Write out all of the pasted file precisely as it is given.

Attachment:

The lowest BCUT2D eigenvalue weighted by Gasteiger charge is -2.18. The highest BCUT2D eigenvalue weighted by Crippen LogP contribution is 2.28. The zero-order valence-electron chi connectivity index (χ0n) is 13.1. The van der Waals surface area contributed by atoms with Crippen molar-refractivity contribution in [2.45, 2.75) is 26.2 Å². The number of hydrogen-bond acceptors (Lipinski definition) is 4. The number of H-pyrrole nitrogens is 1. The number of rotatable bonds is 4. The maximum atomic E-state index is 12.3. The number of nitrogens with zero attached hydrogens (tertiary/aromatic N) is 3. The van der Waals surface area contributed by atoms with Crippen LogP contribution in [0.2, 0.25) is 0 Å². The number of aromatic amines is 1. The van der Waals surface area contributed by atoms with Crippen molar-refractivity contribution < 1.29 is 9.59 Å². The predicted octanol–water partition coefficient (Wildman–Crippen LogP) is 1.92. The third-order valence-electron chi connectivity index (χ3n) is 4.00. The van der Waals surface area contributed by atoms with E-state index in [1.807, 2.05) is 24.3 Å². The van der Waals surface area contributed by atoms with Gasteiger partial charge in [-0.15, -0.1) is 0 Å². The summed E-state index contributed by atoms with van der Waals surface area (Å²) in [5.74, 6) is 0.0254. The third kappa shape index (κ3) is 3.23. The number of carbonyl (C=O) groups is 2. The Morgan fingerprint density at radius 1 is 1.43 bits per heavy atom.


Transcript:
The lowest BCUT2D eigenvalue weighted by Gasteiger charge is -2.18. The highest BCUT2D eigenvalue weighted by Crippen LogP contribution is 2.28. The zero-order valence-electron chi connectivity index (χ0n) is 13.1. The van der Waals surface area contributed by atoms with Crippen molar-refractivity contribution in [2.45, 2.75) is 26.2 Å². The number of hydrogen-bond acceptors (Lipinski definition) is 4. The number of H-pyrrole nitrogens is 1. The number of rotatable bonds is 4. The maximum atomic E-state index is 12.3. The number of nitrogens with zero attached hydrogens (tertiary/aromatic N) is 3. The van der Waals surface area contributed by atoms with Crippen LogP contribution in [0.2, 0.25) is 0 Å². The number of aromatic amines is 1. The van der Waals surface area contributed by atoms with Crippen molar-refractivity contribution < 1.29 is 9.59 Å². The predicted octanol–water partition coefficient (Wildman–Crippen LogP) is 1.92. The third-order valence-electron chi connectivity index (χ3n) is 4.00. The van der Waals surface area contributed by atoms with E-state index in [1.807, 2.05) is 24.3 Å². The van der Waals surface area contributed by atoms with Gasteiger partial charge in [-0.15, -0.1) is 0 Å². The summed E-state index contributed by atoms with van der Waals surface area (Å²) in [5.74, 6) is 0.0254. The third kappa shape index (κ3) is 3.23. The number of carbonyl (C=O) groups is 2. The Morgan fingerprint density at radius 1 is 1.43 bits per heavy atom.